The incident occurred on Saturday afternoon at Paignton Zoo in the southwest of England, DevonLive reported.
The boy, Ezra Gittoes, was at the zoo with his mother, father and sister. But just one hour into the visit, the boy was attacked by a peacock, leaving him covered in blood.
The boy’s mother, Becky Gittoes, told DevonLive in article published on Sunday: “We were sat in a designated park with picnic benches and a climbing frame for kids to play on, it was full of kids. The peacock was roaming around, Ezra was nowhere near it.”
“Suddenly, it just charged at Ezra out of nowhere and clawed his forehead. It was horrible. If it had been a couple of inches lower Ezra could have been blinded. There was blood all down his face. He was crying, I was crying, his sister was crying.”
A first aid official from the zoo arrived at the scene within a few minutes, but the family were told that the boy needed to be taken to hospital.
However, his mother said staff “didn’t seem concerned really.”
”My main priority was getting Ezra to hospital as soon as I could, but we were told to inform reception,” she said.
The family took the boy to a nearby hospital where medical staff put a sterile strip over the wound and provided him with medication.
“He is now on antibiotics and is going to be left with a scar,” the mother said.
Despite leaving her contact number with zoo staff, the mother, who has visited the site several times with her family, said at the time of speaking to DevonLive that no one from the attraction had contacted her regarding the incident.
“To be honest I just feel so angry. As a parent I feel so guilty. Ezra is not going to want to go back there now and he will be scared of animals,” she said.
“Something needs to be done. The first-aider told us that it’s mating season and the males can be aggressive. If that is the case they need signs up or they need to stop the peacocks from going in the children’s area while it’s mating season. This incident could have been preventable.”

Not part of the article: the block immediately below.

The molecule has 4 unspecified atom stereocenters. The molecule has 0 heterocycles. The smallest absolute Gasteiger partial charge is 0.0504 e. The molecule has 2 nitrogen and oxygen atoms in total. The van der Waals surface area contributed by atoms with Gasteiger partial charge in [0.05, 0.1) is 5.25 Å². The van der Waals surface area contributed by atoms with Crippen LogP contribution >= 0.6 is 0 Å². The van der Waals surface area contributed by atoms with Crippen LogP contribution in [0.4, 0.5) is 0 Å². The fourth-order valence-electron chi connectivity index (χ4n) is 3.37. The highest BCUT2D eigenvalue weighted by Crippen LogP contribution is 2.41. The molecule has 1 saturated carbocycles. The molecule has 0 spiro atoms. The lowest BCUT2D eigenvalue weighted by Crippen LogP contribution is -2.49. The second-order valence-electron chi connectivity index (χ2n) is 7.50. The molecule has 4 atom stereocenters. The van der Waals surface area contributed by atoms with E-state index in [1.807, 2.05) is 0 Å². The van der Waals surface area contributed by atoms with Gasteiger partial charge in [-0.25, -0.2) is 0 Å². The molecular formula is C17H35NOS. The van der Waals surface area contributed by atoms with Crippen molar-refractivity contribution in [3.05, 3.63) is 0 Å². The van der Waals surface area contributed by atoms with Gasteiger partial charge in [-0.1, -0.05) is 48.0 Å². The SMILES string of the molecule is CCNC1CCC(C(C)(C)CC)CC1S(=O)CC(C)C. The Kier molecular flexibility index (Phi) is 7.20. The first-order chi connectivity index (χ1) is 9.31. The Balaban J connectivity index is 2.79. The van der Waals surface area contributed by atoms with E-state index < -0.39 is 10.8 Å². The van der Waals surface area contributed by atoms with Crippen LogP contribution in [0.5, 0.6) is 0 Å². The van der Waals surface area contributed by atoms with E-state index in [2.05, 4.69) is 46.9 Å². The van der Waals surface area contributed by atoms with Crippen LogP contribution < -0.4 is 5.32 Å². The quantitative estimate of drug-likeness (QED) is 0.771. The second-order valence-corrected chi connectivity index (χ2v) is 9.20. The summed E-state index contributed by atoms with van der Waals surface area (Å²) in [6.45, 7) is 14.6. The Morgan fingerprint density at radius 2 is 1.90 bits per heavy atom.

“Peacock” and “peahen” are the terms used to refer to the males and females of three bird species known as peafowls. While “peacock” only technically refers to the male bird, the word is popularly used to refer to both sexes.
Green peafowl are native to Southeast Asia, while Indian or blue peafowl are found across India, Pakistan and Sri Lanka. The third species, the Congo peafowl, is native only to the Congo Basin in Central Africa. Indian peafowl are commonly found in zoos around the world.
Peacocks are known for their extravagant plumage.
Peafowl, which are members of the pheasant family, can live for 15-20 years, with the larger males usually growing to around 70-98 inches in length, according to San Diego Zoo.
Following the incident at Paignton Zoo, a spokesperson for the attraction told DevonLive: “Paignton Zoo is renowned for its free-ranging peacocks as we’ve had them for many, many years.”
“Peacocks are not known to be aggressive but they can sometimes peck, so we have plenty of signs around the zoo—including in the picnic area where the incident occurred—advising our guests of this and that children should be supervised at all times.”
The spokesperson said that it was procedure at the zoo to speak to the staff involved to gather “all of the relevant information” before making contact with guests.
”We are now in contact with the family concerned and hope to see them back at Paignton Zoo soon,” the spokesperson said.
Newsweek has contacted Paignton Zoo for comment.